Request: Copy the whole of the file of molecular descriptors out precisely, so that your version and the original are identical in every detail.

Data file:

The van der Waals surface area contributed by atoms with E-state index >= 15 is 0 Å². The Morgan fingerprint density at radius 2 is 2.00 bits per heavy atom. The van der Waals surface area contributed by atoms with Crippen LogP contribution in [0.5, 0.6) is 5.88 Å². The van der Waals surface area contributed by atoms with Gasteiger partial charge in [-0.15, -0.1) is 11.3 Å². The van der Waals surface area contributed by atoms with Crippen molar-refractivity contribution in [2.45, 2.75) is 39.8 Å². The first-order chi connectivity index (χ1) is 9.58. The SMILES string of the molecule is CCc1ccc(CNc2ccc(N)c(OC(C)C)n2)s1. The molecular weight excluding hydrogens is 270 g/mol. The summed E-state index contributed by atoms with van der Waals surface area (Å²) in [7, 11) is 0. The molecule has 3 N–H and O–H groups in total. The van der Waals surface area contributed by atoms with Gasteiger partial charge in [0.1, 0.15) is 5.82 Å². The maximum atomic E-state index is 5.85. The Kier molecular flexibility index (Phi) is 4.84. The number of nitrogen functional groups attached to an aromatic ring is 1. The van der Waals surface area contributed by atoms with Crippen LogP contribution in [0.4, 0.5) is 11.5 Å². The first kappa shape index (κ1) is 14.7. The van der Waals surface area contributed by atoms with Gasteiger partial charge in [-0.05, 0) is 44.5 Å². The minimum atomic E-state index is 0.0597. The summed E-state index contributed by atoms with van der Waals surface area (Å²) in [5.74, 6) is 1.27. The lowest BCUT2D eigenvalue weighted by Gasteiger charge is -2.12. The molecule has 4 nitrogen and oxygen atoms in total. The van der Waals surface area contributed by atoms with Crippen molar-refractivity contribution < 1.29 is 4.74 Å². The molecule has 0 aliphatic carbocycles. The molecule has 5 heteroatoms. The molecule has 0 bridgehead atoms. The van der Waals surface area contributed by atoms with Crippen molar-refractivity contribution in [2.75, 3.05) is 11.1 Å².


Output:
The van der Waals surface area contributed by atoms with E-state index >= 15 is 0 Å². The Morgan fingerprint density at radius 2 is 2.00 bits per heavy atom. The van der Waals surface area contributed by atoms with Crippen LogP contribution in [0.5, 0.6) is 5.88 Å². The van der Waals surface area contributed by atoms with Gasteiger partial charge in [-0.15, -0.1) is 11.3 Å². The van der Waals surface area contributed by atoms with Crippen molar-refractivity contribution in [2.45, 2.75) is 39.8 Å². The first-order chi connectivity index (χ1) is 9.58. The SMILES string of the molecule is CCc1ccc(CNc2ccc(N)c(OC(C)C)n2)s1. The molecular weight excluding hydrogens is 270 g/mol. The summed E-state index contributed by atoms with van der Waals surface area (Å²) in [7, 11) is 0. The molecule has 3 N–H and O–H groups in total. The van der Waals surface area contributed by atoms with Gasteiger partial charge in [0.1, 0.15) is 5.82 Å². The maximum atomic E-state index is 5.85. The Kier molecular flexibility index (Phi) is 4.84. The number of nitrogen functional groups attached to an aromatic ring is 1. The van der Waals surface area contributed by atoms with Crippen LogP contribution in [0.4, 0.5) is 11.5 Å². The first kappa shape index (κ1) is 14.7. The van der Waals surface area contributed by atoms with Gasteiger partial charge in [-0.05, 0) is 44.5 Å². The minimum atomic E-state index is 0.0597. The summed E-state index contributed by atoms with van der Waals surface area (Å²) in [5.74, 6) is 1.27. The lowest BCUT2D eigenvalue weighted by Gasteiger charge is -2.12. The molecule has 4 nitrogen and oxygen atoms in total. The van der Waals surface area contributed by atoms with Crippen molar-refractivity contribution < 1.29 is 4.74 Å². The molecule has 0 aliphatic carbocycles. The molecule has 5 heteroatoms. The molecule has 0 bridgehead atoms. The van der Waals surface area contributed by atoms with Crippen molar-refractivity contribution in [2.75, 3.05) is 11.1 Å².